Incoming planners represent over $100 million in potential convention business

PHOENIX (Oct. 21, 2009) — In an economic climate that places renewed emphasis on value, Phoenix has positioned itself as a smart choice for holding meetings and conventions. But since seeing is believing, the Greater Phoenix Convention & Visitors Bureau is again bringing in meeting planners from across the nation to personally witness the transformation that has occurred in the city’s urban heart.

Twenty top meeting planners will visit America’s sunniest metropolis Thursday through Saturday to take part in the Greater Phoenix CVB’s Buyer Education Trip. These meeting professionals — who evaluate cities as meeting destinations for large convention groups and associations — represent more than $100 million in potential direct spending for Phoenix.

Some of the planners have not booked groups into Phoenix before, while others are considering bringing business back to the city. But all of them will experience a downtown Phoenix they have never seen before.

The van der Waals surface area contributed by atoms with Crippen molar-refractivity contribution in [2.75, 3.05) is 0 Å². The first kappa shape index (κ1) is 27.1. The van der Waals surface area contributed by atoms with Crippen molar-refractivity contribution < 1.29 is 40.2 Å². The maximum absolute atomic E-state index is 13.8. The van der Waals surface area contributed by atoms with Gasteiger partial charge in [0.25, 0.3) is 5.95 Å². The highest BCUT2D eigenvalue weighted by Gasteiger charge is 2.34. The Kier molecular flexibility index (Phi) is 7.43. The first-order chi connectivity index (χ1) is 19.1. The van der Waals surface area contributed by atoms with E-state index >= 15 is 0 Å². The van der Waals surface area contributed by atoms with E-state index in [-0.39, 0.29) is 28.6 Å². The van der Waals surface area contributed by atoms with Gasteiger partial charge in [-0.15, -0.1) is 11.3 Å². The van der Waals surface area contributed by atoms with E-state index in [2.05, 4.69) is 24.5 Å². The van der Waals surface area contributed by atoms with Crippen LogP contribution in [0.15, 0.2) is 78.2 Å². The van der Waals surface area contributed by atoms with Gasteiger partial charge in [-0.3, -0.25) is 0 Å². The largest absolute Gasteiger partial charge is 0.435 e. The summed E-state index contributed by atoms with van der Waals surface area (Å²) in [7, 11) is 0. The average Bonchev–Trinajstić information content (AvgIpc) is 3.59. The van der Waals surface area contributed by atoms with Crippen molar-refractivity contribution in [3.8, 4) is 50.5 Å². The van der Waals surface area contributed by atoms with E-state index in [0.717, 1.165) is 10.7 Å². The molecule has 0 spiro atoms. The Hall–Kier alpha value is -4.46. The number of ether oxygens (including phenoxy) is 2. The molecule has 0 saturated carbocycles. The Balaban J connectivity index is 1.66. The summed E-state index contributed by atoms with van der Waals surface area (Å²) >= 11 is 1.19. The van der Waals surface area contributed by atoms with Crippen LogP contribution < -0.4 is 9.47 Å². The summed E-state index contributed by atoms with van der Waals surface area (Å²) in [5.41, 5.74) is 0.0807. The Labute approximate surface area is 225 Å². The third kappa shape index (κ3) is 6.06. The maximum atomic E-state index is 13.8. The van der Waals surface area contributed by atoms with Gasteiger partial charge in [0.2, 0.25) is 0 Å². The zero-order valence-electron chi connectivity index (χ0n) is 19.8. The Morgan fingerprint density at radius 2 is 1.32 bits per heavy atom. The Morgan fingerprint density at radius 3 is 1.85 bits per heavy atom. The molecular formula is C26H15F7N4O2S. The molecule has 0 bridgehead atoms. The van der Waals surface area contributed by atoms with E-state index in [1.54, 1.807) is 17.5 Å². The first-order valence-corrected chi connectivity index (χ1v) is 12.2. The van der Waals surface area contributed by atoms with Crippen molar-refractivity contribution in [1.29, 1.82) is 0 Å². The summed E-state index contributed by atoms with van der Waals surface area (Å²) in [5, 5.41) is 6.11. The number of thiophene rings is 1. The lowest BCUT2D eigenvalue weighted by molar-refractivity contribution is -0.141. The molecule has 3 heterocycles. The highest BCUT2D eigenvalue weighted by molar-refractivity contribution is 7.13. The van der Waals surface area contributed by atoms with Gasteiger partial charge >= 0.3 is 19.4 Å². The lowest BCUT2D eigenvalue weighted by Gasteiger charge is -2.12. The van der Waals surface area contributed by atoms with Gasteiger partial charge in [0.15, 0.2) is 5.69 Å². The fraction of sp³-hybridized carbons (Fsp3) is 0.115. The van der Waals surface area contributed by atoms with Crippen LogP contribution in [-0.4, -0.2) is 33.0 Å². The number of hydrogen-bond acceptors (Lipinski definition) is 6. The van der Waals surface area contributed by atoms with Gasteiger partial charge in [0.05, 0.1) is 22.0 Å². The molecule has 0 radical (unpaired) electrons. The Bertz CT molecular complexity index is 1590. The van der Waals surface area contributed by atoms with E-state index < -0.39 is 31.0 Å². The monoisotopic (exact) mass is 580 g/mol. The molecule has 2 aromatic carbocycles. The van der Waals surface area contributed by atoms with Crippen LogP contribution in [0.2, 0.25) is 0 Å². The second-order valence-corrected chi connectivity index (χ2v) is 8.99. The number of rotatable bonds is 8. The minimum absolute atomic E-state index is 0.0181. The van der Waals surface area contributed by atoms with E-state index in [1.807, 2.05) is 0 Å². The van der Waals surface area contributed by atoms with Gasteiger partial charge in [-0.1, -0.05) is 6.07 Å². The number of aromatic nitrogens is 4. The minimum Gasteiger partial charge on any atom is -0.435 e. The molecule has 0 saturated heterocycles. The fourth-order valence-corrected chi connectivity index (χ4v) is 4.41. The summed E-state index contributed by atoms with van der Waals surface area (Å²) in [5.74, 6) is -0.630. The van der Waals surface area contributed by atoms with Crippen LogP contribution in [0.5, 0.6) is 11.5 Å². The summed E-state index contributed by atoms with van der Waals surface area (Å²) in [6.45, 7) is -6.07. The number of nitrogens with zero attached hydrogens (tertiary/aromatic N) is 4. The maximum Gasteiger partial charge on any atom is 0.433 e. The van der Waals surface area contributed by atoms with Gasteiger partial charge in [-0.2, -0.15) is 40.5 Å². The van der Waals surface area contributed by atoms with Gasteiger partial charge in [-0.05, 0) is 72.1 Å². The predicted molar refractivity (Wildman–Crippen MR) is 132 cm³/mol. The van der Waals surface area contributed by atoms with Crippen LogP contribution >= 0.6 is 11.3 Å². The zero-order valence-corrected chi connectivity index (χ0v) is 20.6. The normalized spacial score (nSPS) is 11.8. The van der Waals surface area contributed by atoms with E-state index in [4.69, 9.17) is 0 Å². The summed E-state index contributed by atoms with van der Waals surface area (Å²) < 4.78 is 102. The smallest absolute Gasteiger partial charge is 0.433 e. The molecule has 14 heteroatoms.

During their visit the meeting planners will stay at the Sheraton Phoenix Downtown hotel, ride Phoenix’s new $1.4 billion light-rail system, tour museums and sample new restaurants. They also will learn about the rise of CityScape, a $900 million mixed-use development that will bring hotel, restaurants, fashion boutiques and nightlife (including an upscale bowling alley) within a block of the convention center.

The Greater Phoenix CVB plays host to several client tours such as this each year, in addition to frequent site inspections tailored for individual meeting planners.

The Phoenix Convention Center is the centerpiece of Phoenix’s value-packed convention package. It welcomed its first meeting groups in January 2009 following a $600 million expansion. The 2.7-million-square-foot facility features sweeping architecture inspired by the Grand Canyon and practical infrastructure designed with both its users and the environment in mind.

Since Jan. 1, 2009, the newly expanded convention center has hosted more than 258,000 delegates who have spent an estimated $375 million in the Valley of the Sun.